[Smt-talk] Inception chord progression

Nick Reyland n.w.reyland at mus.keele.ac.uk
Wed Aug 11 01:11:24 PDT 2010

Dear Stephen, and all
The score is impressive: Zimmer and team up their game considerably when
working with Christopher Nolan (as he has done in the past when working,
say, with Terence Malick).  And I found that progression haunting my
thoughts too (I'm tempted to say "haunting my dreams"...).
That's partly, however, because of its similarity to the cue at the
metaphysical heart of Thomas Newman's score for _The Shawshank Redemption_.
When I was driving home from watching _Inception_, wondering if the street
might wrap up around me, I was also wondering whether Newman's lawyers would
be getting in touch with Zimmer's sometime soon.  Listen, for instance, to
I suspect there may also be similarities to other tracks from the Remote
Control empire, but I'd need to check on that (an excellent former student
of mine, Adam Dutch, wrote a Zimmer Masters thesis when he studied at Keele,
and I need to ask him for a read on this progression and the score).
Similarities aside, thanks, Stephen, for putting the _Inception_ progression
in a productive theoretical context.  Progressions like those in _Inception_
are also important in Newman's music, which has long interested me.  There's
a rock heritage to these sounds (both composers have a varied musical
background) alongside a recent art music influence (I wonder if some of
these chordal mixtures feel so strange if played on a guitar, say, or by a
rock keyboardist).  In Newman's case at least, there's also the requirement
(in some movies) to suggest, through folk-ish modal tinges and false
relations, an Irish-American accent (read "authenticity").  Anyway, I'm
going to muse on the Cohn and how it might help one analyse the structure
and meanings of these sounds more precisely.
Nick Reyland
Dr Nicholas Reyland
Music : Film Studies : Media, Culture and Communications
Keele University
n.w.reyland at keele.ac.uk


From: smt-talk-bounces at societymusictheory.org
[mailto:smt-talk-bounces at societymusictheory.org] On Behalf Of Stephen Taylor
Sent: 10 August 2010 22:30
To: smt-talk at societymusictheory.org
Subject: [Smt-talk] Inception chord progression

I've seen Inception twice and there's a chord progression I just can't get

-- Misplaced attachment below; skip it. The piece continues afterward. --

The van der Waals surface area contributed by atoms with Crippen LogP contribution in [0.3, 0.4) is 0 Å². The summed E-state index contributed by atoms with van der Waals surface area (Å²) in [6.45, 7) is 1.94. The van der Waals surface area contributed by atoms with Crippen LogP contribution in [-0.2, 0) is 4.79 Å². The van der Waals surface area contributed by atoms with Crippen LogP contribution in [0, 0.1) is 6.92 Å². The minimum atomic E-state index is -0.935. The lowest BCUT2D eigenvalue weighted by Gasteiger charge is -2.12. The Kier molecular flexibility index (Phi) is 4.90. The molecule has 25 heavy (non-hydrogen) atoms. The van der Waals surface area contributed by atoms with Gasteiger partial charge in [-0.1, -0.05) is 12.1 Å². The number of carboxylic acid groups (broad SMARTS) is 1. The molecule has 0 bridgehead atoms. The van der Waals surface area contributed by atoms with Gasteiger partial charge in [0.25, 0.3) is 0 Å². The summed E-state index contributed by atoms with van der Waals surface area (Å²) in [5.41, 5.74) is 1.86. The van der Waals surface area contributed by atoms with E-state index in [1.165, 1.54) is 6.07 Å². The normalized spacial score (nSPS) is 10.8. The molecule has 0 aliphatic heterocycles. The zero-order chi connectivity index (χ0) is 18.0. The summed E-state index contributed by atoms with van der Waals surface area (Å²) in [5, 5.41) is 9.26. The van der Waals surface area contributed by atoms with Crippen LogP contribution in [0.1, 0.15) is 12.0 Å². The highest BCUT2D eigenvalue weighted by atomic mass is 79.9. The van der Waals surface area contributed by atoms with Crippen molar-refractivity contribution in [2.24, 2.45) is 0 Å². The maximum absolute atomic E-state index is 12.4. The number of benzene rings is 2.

out of my head - the entire score is by far the best I've heard from Hans
Zimmer & co. (and the slowed-down Edith Piaf is excellent). The
progression's clearest instance is the scene in Paris where the streets and
buildings start folding over themselves.

G min  Gb Maj/Bb   Eb Maj   B Maj 

The soundtrack on YouTube - folding streets
&feature=related   (3:44 - in this example the last chord is B Maj7) 

- or -

&feature=related  (2:25, uptempo)

Here it is with the voice-leading - I really like the alternating half-steps
in the top voice, which divide the progression in two; the progression also
wraps around itself, so it can repeat ad infinitum.

The four chords very nearly fit into the "Western" hexatonic system from
Rick Cohn's 1996 article in Music Analysis, except for the Gb major chord
(which belongs to the Southern system). The Gb major is the kicker, it
seems, partly because it's farther away from the Eb major in terms of
voice-leading. And the Db in this chord is the only non-hexatonic note. 

Does anyone know of any other instances of this particular progression, or
ones like it? Are there other ways to look at it besides hexatonic (cubic
lattices, etc.)? It feels "modern" to me, like I wouldn't hear this in Wolf
or Strauss - but I wouldn't hear it in Shostakovich, Phil Glass or John
Adams either. Very intriguing!

Stephen Taylor
Associate Professor of Composition-Theory
University of Illinois at Urbana-Champaign
http://www.stephenandrewtaylor.net <http://www.stephenandrewtaylor.net/> 

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